We can get much more elaborate in modifying the executable's UI by altering additional areas of the RCData section. As a simple example, the initial splash screen that appears when the application loads can be personalized to our liking. By opening up TSPLASHFORM from the RCData menu, we can see all of the properties that make up the loading screen. The introductory text is houses within Memo1: TMemo and can be adjusted by simply altering those details directly within text view (including font size, color and positioning). Likewise, the copyright text and version information appear within their own respective TLabel components, and can be altered by changing the Caption property and other attributes as desired. I replaced the invalid website URL with my own, so that any curious user may stumble upon this blog entry to learn the history behind it, rather than a non-existent domain. I also decided to up the version from 2.0.15a to 2.0.16 to reflect the changes and compatibility enhancements I've patched. When done making updates, you can hit the Compile (F5) then Save (CTRL + S) to rebuild the executable, and next time it launches the changes will be displayed. Care must be taken to not alter things too drastically and to backup and test often, as certain parameters may be tied to code-behind and will crash the executable if changed.

Swapping Embedded Images

More advanced interface elements can also be manipulated, but it becomes more cumbersome. To replace Delphi-embedded images such as the coins on the splash screen, for instance, the easiest way is to compile a dummy Delphi-compatible executable using the free Lazarus. Lazarus includes Delphi-compatible objects including TImage, which can be loaded with our desired replacement graphic. The image format matters too, in this case raw 32-bit bitmaps are required [if you attempt with the wrong image format, the image won't appear at all in the compiled executable so you know to try a different format]. Once the TImage(s) are populated on the dummy form and the executable compiled, it can be loaded into Resource Hacker and the raw image data copied over to the Moneta executable, overwriting the original image data.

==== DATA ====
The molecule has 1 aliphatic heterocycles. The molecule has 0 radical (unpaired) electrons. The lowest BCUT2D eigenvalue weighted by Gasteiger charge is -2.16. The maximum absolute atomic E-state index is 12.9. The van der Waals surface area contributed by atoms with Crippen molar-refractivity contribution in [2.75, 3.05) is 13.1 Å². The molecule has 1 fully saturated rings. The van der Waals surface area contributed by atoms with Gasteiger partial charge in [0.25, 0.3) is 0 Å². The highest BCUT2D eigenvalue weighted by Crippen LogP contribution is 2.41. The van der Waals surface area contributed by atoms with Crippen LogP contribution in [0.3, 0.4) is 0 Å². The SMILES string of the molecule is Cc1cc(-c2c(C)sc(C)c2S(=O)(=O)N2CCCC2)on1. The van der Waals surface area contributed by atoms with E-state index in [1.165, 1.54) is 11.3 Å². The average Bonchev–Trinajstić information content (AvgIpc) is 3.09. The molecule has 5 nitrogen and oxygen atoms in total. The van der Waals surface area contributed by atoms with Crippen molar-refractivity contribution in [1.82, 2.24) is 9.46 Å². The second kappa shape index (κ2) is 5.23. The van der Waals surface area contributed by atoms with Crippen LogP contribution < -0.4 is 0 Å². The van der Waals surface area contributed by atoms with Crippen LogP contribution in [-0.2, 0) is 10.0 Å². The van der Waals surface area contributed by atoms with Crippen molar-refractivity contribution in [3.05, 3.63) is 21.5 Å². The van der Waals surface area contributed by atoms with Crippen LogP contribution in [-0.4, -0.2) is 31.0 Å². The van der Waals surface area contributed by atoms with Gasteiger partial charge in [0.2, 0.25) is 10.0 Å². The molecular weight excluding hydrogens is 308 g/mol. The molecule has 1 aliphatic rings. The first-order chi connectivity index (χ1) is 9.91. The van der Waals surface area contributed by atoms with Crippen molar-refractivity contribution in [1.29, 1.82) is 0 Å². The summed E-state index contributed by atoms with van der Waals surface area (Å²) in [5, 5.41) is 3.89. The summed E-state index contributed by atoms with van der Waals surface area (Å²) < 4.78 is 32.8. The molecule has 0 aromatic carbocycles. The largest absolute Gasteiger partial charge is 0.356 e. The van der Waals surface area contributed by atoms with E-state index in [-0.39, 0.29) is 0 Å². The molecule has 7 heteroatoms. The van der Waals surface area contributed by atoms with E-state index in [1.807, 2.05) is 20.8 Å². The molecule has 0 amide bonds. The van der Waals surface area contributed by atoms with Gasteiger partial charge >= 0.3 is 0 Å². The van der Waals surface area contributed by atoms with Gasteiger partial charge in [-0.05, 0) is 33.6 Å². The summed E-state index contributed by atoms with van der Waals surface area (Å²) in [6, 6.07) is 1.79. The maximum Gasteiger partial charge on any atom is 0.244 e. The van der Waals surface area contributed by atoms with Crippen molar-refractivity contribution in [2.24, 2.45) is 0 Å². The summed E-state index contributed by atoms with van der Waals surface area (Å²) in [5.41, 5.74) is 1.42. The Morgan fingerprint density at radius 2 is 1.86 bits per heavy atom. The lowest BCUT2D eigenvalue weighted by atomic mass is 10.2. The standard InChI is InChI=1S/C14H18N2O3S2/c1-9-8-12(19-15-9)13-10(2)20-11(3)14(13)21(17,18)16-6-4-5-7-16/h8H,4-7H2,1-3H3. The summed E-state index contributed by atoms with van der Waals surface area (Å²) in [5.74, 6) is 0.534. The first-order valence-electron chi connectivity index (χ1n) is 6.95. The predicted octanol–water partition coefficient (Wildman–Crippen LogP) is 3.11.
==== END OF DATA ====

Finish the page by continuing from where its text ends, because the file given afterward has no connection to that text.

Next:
For the intent of this project and tutorial, I will swap the very crude front/back Moneta coin graphics as well as the Juno figure from the splash screen. As replacements, I sourced a similar matching coin from (a site that used to offer dedicated Moneta software discussions and support, and whose members helped me acquire the latest build of the tool to patch). For Juno, I enhanced a public domain statute of the traditional Juno Goddess to marginally resemble the original, except with much greater fidelity and vibrance. Then within Lazarus, I created a new form and added three TImage graphics, naming them accordingly for later identification and selecting the desired bitmap graphic from the Picture parameter. 

After saving and compiling (CTRL + F9), the necessary image data will appear within Resource Hacker within the RCDataTFORM1, or whatever you named the form. The chunk of data between the { } of the Picture.Data property of each TImage object can then be copied to the corresponding Picture.Data of the TSPLASHFORM within the Moneta executable. Some final alterations were necessary to better scale and format them, largely by adding a Proportional = True property. For one text label that was clashing with the Juno image, adding a simple Transparent = True property removed the solid background.

A lot could be said about the application's original user interface... "Not pretty, but functional" is probably the most polite way to put it. Above you can see the comparison of the original and the altered, which again was just an exercise in swapping some of the components without deviating from the original arrangement. In the time I've spent writing this blog and hacking to patch and improve this old piece of software, I realistically could've cranked out a modern web application to mimic the functionality more elegantly. But I felt obliged to make this an educational exploration for the benefit of others.

Phase 8: Packaging It All Up with a New Installer

As detailed earlier in this guide, there are many different products available for creating bundled installers. The original installer used for Moneta was InstallShield 3 and not compatible with 64-bit operating systems. Not only that, but its overall feature set is quite primitive by today's standards. We don't need much for the installer, so any modern free alternative will work just fine.